How to tell if a company promotes a culture of innovation

 In order to succeed and grow, companies must stay ahead of their competition and be able to stand out in a crowd. Promoting a culture in an organisation in which innovation is encouraged can be as easy as making employees feel more appreciated. If employees feel as though their ideas are heard, they are more likely to bring questions and suggestions forward in the future. One great idea can change the game for a business, so utilising the many minds already dedicated to the organisation can be just what the company needs to become No. 1 in its space.


Creativity is rewarded

Promoting a culture of innovation allows employers to take full advantage of ideas brought forward by employees. It encourages free-flowing thoughts that make the company truly embrace evolving strategies that result from the changing market demands. Rewarding employees for sharing creative solutions encourages them to explore their innovative ideas and directly impacts the quality of their work. Not only does creativity foster an environment that encourages teamwork and collaboration, but employees will want to take initiative to further improve existing internal strategies. As employees draft up these new ideas, they will seek out co-workers for feedback, harnessing cross-collaboration and leading to complete, refined ideas that could ultimately have a positive impact on the business.

Rewarding creativity in the workplace also helps to recruit fit-to-hire talent. If an innovative culture is developed and becomes a main component of an organisation’s culture, its brand will attract more like-minded professionals to apply. Not only will this affect the ability to efficiently fill positions, but it will also assist in retaining top talent. Both new and existing employees will feel that they are able to thrive in the creative environment and be more willing to commit to growing with the company.

Deciding how to reward employees for their ideas can be tricky. There are different philosophies for how to best reward workers. Some experts believe that monetary rewards are detrimental to the creative process, while others think rewards programmes that are solely recognition-based are just as detrimental. The consensus is that, generally, rewards should be given on a case-by-case basis. Employers should draft a rewards system based on the type of work and completed accomplishment keeping rewards subjective: a fair and personalised reward system.


Mistakes are tolerated

A common roadblock in the creative process occurs when employees feel restricted or stunted due to fears associated with the possible repercussions of failed ideas. Instilling a sense of fear of failure in employees creates unwanted tension and discourages open thinking. To reduce negative emotions stemming from failed ideas, the idea of ‘intelligent risks’ should be fostered. This encourages employees to pursue calculated risks within their organisation to determine the viability of a creative solution. Introducing ‘failure-tolerant’ leaders into an organisation also neutralizes these worries and reduces workplace stress. Employees feel more confident exploring new ideas and more comfortable presenting those ideas to leaders.

While some mistakes can be detrimental to an organisation’s success, understanding that there are excusable mistakes and drawing that line ahead of time can help employees determine the cause of failure and analyse information to further refine the idea. These educated changes can lead to successful, celebration-worthy solutions. When this type of environment exists, mistakes will actually become fewer and farther between. If mistakes are constantly feared, professionals will strive for perfection, resulting in possible missed details and poor time management. Tolerating some errors ensures less pressure, reduces stress-related mistakes, and leads to a happier workforce that supports integrity and a learning environment in which employees can thrive.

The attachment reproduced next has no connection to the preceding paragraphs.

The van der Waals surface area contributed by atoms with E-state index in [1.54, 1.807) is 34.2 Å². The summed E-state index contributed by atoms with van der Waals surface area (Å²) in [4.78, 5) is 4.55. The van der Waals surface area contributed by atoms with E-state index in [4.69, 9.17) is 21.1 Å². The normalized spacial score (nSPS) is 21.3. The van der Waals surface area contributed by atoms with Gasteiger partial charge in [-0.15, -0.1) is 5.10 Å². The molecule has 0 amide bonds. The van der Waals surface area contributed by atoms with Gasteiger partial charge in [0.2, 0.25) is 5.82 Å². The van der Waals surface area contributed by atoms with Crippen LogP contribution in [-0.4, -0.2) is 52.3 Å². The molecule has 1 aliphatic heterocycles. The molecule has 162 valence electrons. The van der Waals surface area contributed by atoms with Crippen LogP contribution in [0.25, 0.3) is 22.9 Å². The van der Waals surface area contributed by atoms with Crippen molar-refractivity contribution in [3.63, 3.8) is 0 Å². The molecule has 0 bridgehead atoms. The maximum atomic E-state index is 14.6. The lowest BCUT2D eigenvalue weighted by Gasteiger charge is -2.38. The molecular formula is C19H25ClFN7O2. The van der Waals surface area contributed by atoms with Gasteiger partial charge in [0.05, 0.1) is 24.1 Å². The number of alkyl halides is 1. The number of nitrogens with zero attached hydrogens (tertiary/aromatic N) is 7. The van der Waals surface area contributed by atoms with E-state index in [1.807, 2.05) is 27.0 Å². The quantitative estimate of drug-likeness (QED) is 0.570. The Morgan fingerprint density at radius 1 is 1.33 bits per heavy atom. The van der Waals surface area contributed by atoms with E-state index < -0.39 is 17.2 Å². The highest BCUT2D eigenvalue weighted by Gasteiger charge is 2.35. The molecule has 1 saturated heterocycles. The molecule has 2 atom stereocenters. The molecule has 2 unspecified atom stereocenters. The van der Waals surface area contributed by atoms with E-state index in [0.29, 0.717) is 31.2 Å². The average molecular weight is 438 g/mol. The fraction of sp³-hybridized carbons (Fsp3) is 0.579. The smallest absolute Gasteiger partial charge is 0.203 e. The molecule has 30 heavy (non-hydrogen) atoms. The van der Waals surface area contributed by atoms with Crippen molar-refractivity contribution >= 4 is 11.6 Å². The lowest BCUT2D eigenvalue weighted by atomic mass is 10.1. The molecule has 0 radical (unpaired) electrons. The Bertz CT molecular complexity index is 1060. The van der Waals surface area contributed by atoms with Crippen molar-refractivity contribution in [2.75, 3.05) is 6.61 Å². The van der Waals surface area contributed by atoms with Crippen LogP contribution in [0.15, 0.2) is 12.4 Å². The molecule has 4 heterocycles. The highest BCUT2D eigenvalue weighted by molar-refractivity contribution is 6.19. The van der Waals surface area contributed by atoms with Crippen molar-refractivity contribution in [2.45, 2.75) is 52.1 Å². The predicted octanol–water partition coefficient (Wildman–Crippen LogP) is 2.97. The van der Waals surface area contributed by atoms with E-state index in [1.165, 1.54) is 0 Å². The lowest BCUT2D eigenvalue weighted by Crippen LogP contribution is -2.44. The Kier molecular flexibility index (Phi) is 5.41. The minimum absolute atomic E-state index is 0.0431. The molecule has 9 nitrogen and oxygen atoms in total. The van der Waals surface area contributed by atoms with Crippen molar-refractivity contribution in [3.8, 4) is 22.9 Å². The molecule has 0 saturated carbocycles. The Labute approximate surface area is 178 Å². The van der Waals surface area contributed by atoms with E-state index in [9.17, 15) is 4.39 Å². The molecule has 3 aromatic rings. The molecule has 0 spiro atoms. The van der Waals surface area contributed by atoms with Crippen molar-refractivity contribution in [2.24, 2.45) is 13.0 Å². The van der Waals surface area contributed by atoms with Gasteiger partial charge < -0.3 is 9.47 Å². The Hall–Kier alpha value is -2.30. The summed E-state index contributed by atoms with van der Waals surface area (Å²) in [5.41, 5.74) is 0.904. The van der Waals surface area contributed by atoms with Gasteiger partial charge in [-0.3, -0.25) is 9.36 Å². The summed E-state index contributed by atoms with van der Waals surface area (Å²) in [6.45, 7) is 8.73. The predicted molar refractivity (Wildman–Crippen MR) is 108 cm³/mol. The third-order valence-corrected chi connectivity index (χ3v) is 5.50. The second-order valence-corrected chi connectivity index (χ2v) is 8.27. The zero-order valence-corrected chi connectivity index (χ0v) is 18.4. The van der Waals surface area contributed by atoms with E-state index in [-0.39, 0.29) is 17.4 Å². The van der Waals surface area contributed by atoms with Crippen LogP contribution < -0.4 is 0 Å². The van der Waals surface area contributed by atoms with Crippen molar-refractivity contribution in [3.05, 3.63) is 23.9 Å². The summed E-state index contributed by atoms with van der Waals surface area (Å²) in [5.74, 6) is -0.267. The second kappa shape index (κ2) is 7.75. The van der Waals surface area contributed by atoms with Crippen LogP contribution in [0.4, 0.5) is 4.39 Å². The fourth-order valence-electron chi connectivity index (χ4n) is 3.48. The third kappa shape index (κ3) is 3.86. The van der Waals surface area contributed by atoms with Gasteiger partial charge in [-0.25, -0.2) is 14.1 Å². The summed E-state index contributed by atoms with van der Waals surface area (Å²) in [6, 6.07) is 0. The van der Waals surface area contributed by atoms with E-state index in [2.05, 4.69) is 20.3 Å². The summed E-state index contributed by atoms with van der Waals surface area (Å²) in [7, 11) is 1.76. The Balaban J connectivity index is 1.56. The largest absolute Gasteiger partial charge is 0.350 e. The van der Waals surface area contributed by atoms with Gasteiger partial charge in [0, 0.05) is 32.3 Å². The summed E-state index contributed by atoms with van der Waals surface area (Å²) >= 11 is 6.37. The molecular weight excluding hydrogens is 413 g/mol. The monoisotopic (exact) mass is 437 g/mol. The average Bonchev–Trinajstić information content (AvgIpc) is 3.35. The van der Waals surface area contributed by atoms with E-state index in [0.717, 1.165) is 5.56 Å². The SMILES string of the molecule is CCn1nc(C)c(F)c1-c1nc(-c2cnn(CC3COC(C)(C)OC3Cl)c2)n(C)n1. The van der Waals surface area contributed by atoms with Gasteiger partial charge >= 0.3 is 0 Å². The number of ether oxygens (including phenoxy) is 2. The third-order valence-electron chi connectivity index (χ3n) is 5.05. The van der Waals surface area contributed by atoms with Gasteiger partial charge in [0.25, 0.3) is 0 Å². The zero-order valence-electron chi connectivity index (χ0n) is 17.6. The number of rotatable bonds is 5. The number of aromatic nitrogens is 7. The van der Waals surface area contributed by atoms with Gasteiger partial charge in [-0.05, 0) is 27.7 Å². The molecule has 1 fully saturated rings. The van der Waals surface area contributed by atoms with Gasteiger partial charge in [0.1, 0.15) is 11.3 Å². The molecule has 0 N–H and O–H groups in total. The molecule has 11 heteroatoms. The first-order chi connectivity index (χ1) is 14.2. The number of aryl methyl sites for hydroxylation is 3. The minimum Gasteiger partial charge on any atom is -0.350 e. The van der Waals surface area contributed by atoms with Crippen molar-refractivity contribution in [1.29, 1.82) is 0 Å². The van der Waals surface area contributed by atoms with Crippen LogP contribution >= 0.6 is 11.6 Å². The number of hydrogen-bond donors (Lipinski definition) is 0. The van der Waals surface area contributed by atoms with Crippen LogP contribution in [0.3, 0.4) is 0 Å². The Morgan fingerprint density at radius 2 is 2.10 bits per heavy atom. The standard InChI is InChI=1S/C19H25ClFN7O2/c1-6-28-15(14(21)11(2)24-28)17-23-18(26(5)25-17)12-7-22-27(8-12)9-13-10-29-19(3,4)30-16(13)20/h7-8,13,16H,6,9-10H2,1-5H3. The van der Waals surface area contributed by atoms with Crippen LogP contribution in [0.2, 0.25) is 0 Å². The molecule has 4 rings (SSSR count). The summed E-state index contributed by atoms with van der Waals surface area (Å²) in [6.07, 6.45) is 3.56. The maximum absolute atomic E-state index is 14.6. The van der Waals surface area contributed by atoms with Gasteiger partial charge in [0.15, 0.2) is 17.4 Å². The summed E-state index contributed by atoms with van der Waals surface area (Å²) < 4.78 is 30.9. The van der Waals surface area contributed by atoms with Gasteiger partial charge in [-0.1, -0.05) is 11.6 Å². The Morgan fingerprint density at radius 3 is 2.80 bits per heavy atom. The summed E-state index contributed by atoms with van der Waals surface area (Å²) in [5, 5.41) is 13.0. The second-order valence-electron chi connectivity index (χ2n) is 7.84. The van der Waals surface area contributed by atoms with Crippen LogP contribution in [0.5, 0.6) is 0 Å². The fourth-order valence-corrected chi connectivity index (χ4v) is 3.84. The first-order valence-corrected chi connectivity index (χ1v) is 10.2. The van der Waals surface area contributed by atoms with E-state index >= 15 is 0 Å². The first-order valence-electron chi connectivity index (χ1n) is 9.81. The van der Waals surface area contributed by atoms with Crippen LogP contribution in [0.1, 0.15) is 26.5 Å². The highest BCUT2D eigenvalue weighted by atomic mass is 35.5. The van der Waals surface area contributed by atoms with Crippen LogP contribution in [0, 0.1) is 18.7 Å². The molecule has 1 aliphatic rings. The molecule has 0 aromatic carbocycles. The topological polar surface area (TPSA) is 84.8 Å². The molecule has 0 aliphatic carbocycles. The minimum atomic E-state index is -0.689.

Engagement is encouraged

Employee engagement is arguably the most important aspect of any successful organisation. Disengaged employees may reflect a lack of motivation in their daily tasks and responsibilities, hindering overall productivity. The development of an innovative culture strategy lessens the likelihood of unmotivated talent and boosts engagement if it was not there before. An innovative culture makes employees happier and more productive, reduces the costs associated with poor production and improves overall retention rates. HR leaders should seek skilled talent that reflects innovation in their recent experiences and come from all types of backgrounds. Use of data-driven talent management software makes these processes more accessible for HR leaders to quickly and accurately identify diverse candidates. The design of an office space also has a major influence on innovation and collaboration and should be taken into consideration when creating workspaces. Companies with flexible hours, open workspaces or remote work arrangements have experienced positive collaboration and cross-departmental conversations.

Spotting the many different ways companies can promote innovation through their culture-building practices shows that a company values the creative ideas its employees bring to the table. Innovation can be the key to a business’ success, as it competes to be the best value to potential customers. Promoting a culture of innovation can be efficient and effective, as the people who know the business best are the ones who work to improve the company every day.

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Jazz Panesar is a Digital and Technology Apprentice at Severn Trent. Read Jazz’s story here.

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